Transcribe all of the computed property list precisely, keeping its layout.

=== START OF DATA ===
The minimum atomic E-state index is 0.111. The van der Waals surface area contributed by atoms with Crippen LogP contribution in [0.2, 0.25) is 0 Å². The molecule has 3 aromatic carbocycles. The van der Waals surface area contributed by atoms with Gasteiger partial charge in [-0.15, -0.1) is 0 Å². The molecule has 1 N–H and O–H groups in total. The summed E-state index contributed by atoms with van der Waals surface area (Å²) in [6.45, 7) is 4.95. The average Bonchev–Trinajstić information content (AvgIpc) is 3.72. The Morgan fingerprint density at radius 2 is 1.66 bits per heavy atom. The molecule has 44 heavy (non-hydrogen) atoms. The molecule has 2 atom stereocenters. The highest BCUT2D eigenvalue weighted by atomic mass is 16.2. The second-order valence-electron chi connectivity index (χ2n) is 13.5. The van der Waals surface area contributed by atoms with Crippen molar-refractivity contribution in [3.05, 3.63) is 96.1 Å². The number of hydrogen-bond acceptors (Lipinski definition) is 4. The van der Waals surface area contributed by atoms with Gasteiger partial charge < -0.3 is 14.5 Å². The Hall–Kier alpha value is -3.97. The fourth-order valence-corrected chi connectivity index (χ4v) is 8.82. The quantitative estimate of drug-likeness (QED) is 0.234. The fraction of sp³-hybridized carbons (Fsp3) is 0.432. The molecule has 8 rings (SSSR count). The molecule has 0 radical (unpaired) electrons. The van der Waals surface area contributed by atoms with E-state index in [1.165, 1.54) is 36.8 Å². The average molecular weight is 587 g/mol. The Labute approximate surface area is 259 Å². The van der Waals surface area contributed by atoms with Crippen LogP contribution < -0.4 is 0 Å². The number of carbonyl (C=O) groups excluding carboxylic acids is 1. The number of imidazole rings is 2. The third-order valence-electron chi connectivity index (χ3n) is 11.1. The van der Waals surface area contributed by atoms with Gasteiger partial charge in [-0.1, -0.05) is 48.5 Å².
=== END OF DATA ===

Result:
The minimum atomic E-state index is 0.111. The van der Waals surface area contributed by atoms with Crippen LogP contribution in [0.2, 0.25) is 0 Å². The molecule has 3 aromatic carbocycles. The van der Waals surface area contributed by atoms with Gasteiger partial charge in [-0.15, -0.1) is 0 Å². The molecule has 1 N–H and O–H groups in total. The summed E-state index contributed by atoms with van der Waals surface area (Å²) in [6.45, 7) is 4.95. The average Bonchev–Trinajstić information content (AvgIpc) is 3.72. The Morgan fingerprint density at radius 2 is 1.66 bits per heavy atom. The molecule has 44 heavy (non-hydrogen) atoms. The molecule has 2 atom stereocenters. The highest BCUT2D eigenvalue weighted by atomic mass is 16.2. The second-order valence-electron chi connectivity index (χ2n) is 13.5. The van der Waals surface area contributed by atoms with Crippen molar-refractivity contribution in [3.05, 3.63) is 96.1 Å². The number of hydrogen-bond acceptors (Lipinski definition) is 4. The van der Waals surface area contributed by atoms with Gasteiger partial charge < -0.3 is 14.5 Å². The Hall–Kier alpha value is -3.97. The fourth-order valence-corrected chi connectivity index (χ4v) is 8.82. The quantitative estimate of drug-likeness (QED) is 0.234. The fraction of sp³-hybridized carbons (Fsp3) is 0.432. The molecule has 8 rings (SSSR count). The molecule has 0 radical (unpaired) electrons. The van der Waals surface area contributed by atoms with E-state index in [1.165, 1.54) is 36.8 Å². The average molecular weight is 587 g/mol. The Labute approximate surface area is 259 Å². The van der Waals surface area contributed by atoms with Crippen LogP contribution < -0.4 is 0 Å². The number of carbonyl (C=O) groups excluding carboxylic acids is 1. The number of imidazole rings is 2. The third-order valence-electron chi connectivity index (χ3n) is 11.1. The van der Waals surface area contributed by atoms with Gasteiger partial charge in [-0.1, -0.05) is 48.5 Å².